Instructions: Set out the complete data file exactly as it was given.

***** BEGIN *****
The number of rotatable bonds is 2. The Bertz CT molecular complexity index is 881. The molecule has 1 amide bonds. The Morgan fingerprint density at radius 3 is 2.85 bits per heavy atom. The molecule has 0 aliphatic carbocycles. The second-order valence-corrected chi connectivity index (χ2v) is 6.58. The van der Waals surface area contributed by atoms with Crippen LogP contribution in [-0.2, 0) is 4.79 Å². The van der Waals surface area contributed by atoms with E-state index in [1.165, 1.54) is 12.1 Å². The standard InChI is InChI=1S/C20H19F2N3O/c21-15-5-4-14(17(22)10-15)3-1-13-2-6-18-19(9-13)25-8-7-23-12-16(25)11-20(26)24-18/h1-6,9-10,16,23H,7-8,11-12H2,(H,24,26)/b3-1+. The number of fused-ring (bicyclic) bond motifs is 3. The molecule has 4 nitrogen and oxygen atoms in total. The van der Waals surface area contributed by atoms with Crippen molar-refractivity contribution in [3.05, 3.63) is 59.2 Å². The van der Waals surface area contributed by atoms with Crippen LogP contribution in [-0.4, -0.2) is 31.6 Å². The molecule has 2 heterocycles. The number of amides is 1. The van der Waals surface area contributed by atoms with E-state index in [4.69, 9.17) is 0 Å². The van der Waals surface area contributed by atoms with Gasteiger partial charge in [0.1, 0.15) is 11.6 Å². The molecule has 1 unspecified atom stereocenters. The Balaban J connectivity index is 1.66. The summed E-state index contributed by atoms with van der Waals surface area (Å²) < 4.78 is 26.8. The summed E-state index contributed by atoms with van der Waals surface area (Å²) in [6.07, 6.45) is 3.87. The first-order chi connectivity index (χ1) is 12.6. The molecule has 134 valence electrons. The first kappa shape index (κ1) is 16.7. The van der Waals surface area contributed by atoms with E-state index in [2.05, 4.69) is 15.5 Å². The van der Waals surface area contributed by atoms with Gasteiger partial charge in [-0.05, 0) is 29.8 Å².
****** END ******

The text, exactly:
The number of rotatable bonds is 2. The Bertz CT molecular complexity index is 881. The molecule has 1 amide bonds. The Morgan fingerprint density at radius 3 is 2.85 bits per heavy atom. The molecule has 0 aliphatic carbocycles. The second-order valence-corrected chi connectivity index (χ2v) is 6.58. The van der Waals surface area contributed by atoms with Crippen LogP contribution in [-0.2, 0) is 4.79 Å². The van der Waals surface area contributed by atoms with E-state index in [1.165, 1.54) is 12.1 Å². The standard InChI is InChI=1S/C20H19F2N3O/c21-15-5-4-14(17(22)10-15)3-1-13-2-6-18-19(9-13)25-8-7-23-12-16(25)11-20(26)24-18/h1-6,9-10,16,23H,7-8,11-12H2,(H,24,26)/b3-1+. The number of fused-ring (bicyclic) bond motifs is 3. The molecule has 4 nitrogen and oxygen atoms in total. The van der Waals surface area contributed by atoms with Crippen molar-refractivity contribution in [3.05, 3.63) is 59.2 Å². The van der Waals surface area contributed by atoms with Crippen LogP contribution in [-0.4, -0.2) is 31.6 Å². The molecule has 2 heterocycles. The number of amides is 1. The van der Waals surface area contributed by atoms with E-state index in [4.69, 9.17) is 0 Å². The van der Waals surface area contributed by atoms with Gasteiger partial charge in [0.1, 0.15) is 11.6 Å². The molecule has 1 unspecified atom stereocenters. The Balaban J connectivity index is 1.66. The summed E-state index contributed by atoms with van der Waals surface area (Å²) < 4.78 is 26.8. The summed E-state index contributed by atoms with van der Waals surface area (Å²) in [6.07, 6.45) is 3.87. The first-order chi connectivity index (χ1) is 12.6. The molecule has 134 valence electrons. The first kappa shape index (κ1) is 16.7. The van der Waals surface area contributed by atoms with E-state index in [2.05, 4.69) is 15.5 Å². The van der Waals surface area contributed by atoms with Gasteiger partial charge in [-0.05, 0) is 29.8 Å².